LONDON, United Kingdom – Thursday saw the final hustings in the bitter contest to be the next leader of the UK Independence Party (UKIP), with candidates split on whether to confront the so-called “disloyalty” and factionalism which left the clear favourite to succeed Nigel Farage, Steven Woolfe, excluded from the competition.
Bill Etheridge, Member of the European Parliament (MEP) for the West Midlands, said UKIP was like “lions lead by donkeys” and one of the “first things” he would do if he won would be to fire members of the National Executive Committee (NEC).
The NEC is known amongst UKIP insiders to be Tory-supporting, anti-Farage, and broadly inept. They excluded Steven Woolfe – a long time Farage supporter – from the race on dubious grounds last month. Mr. Etheridge spoke of a “difference of philosophy” emerging in the party, promised to be “ruthlessly efficient” and said there would be no “jobs for the boys” unless they “pulled their weight”.
He hailed Mr. Farage as the “greatest politician of a generation” and said he would ask him to “get back involved on a front line level”, before slamming those who have been “damn right disloyal” to the “party and leader… especially the one responsible for hijacking our 2015 manifesto.”
Former Tory councillor Suzanne Evans, now suspended from UKIP, claims to have written the party’s manifesto which Mr. Etheridge attacked once again, as he did last week, when he labelled it “centre ground” and “disastrous”, urging the party not to fear “offending everyone” and be “radical” after the Brexit vote.
His headline policy is “privatising the BBC” which he said peddles “left-wing propaganda” with tax payers’ money. He says he’s strong on law and order, a “flatter” rate of tax, and on “restoring the libertarian principles… UKIP was founded on”.
Meanwhile, Lisa Duffy – a UKIP councillor and former cleaner and shop worker in high street chain TK Maxx – said the party should “go and sell that great manifesto… [and] great policies” from 2015.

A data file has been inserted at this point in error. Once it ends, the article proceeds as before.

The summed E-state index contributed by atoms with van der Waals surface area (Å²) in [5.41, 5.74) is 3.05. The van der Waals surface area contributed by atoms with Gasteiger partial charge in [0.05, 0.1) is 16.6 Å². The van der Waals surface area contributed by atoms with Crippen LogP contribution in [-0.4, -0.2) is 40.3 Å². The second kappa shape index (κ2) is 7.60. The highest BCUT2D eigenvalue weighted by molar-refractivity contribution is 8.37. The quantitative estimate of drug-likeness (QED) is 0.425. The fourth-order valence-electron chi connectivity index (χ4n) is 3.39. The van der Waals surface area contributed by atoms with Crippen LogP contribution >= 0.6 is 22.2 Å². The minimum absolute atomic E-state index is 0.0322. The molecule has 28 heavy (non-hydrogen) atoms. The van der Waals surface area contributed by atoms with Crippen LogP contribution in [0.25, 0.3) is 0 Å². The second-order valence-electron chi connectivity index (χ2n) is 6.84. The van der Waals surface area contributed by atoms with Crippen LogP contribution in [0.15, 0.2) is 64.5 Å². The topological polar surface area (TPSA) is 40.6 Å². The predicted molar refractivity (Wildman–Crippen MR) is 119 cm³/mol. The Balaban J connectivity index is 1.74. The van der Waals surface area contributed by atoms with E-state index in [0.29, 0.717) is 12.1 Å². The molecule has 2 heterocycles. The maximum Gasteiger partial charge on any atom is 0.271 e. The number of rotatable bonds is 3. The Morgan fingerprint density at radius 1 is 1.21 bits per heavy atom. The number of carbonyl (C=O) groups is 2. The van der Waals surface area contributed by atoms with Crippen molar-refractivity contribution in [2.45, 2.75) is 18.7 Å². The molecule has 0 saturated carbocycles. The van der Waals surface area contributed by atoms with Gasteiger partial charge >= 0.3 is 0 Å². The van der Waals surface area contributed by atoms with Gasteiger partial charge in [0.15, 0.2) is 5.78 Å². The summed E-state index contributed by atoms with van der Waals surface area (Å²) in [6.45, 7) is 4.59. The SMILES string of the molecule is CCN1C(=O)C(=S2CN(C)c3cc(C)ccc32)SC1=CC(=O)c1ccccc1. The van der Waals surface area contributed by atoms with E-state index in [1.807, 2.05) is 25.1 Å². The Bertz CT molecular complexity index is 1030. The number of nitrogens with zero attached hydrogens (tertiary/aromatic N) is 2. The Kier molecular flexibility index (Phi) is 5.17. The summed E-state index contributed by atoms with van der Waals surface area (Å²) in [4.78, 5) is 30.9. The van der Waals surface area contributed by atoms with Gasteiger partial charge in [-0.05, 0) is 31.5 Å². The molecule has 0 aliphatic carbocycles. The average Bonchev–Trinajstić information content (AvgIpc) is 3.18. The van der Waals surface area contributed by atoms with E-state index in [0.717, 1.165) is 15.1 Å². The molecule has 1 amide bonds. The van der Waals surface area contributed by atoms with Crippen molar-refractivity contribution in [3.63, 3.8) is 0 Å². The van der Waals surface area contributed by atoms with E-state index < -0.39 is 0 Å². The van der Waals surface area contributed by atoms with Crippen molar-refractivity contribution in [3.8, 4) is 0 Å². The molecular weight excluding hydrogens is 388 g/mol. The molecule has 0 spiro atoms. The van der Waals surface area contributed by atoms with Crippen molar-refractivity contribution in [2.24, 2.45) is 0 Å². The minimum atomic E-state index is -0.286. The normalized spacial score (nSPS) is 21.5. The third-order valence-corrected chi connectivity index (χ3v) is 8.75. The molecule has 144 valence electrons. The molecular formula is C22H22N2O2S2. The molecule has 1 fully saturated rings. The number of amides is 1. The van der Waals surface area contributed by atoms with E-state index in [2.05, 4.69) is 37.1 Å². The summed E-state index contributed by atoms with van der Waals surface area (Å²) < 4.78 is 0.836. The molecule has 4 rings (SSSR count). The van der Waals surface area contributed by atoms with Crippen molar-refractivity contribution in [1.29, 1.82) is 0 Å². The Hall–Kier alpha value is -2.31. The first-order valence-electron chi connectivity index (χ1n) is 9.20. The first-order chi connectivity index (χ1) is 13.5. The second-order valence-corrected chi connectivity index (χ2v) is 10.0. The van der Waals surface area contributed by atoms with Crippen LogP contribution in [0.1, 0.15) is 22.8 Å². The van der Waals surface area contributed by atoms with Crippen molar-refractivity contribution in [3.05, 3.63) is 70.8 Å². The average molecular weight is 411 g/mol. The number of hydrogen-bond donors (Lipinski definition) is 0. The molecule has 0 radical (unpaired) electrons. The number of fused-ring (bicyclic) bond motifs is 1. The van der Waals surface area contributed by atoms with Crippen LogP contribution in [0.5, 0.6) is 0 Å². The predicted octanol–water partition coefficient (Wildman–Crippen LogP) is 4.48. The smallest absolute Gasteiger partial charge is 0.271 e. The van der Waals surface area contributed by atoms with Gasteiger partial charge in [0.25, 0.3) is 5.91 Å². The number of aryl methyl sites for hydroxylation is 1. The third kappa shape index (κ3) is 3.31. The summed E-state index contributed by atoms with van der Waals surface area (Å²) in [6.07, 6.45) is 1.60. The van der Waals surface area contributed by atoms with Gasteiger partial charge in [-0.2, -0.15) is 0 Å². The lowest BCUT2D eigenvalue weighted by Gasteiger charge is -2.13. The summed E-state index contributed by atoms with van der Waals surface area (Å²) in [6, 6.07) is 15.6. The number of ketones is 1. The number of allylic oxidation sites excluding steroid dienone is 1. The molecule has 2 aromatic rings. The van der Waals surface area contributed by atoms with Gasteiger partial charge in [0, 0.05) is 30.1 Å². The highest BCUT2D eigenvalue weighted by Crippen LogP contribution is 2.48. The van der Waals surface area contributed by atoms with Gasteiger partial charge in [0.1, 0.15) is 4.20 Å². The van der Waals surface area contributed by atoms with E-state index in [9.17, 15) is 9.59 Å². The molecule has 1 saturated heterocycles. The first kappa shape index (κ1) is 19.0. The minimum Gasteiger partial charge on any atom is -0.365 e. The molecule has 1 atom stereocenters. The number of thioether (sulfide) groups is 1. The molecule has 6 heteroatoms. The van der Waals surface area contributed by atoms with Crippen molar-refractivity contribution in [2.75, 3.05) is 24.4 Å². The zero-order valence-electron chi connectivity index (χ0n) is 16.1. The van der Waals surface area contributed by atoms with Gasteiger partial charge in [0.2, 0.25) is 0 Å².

Ms. Duffy has seen the small anti-Farage vote gather behind her campaign in the contest so far – including an endorsement from Suzanne Evans. She also works as the chief of staff to MEP Patrick O’Flynn, who called Mr. Farage “snarling, thin-skinned and aggressive”.
At the hustings, she called on the party to “build on” the 2015 manifesto by echoing Labour leader Jeremy Corbyn in demanding “a billion pounds of new money for mental health services” and said UKIP should become “the party of the NHS”.
The favourite to win the contest, MEP Diane James, the party’s home affairs and justice spokesperson, has been absent from all twelve of the hustings so far, including Thursday’s.
She told BBC Radio 4 this morning that she is so keen on the 2015 manifesto she “had not put forward any policies” and would instead “refresh and review our very successful… general election manifesto.”
Ms. James appears aware that while Ms. Evans claimed to write the manifesto, she indeed only project managed it, with the policies actually written by the party’s spokespeople for the relevant areas.
Ms. James claimed she had remained absent from the meetings “because I have been running my own programme of events around the country” and there was “no need to debate with my rivals”.
“What I’m doing is appealing directly to the members and the activists. I’m giving myself forward two hours at every single event that I’ve organised. They can come along and forensically question me…” she said.
Other candidates present included UKIP councillor Phillip Broughton, a younger man who focused on reducing the national debt and crime.
He said the NEC rules “have to apply equally to everybody”, clearly indicating he was happy with Mr. Woolfe’s exclusion and would not be confronting the NEC.
The final candidate, solicitor Elizabeth Jones, agreed. She said she would “not [fire] anybody” if she won and claimed there was “a place in my party for everybody”.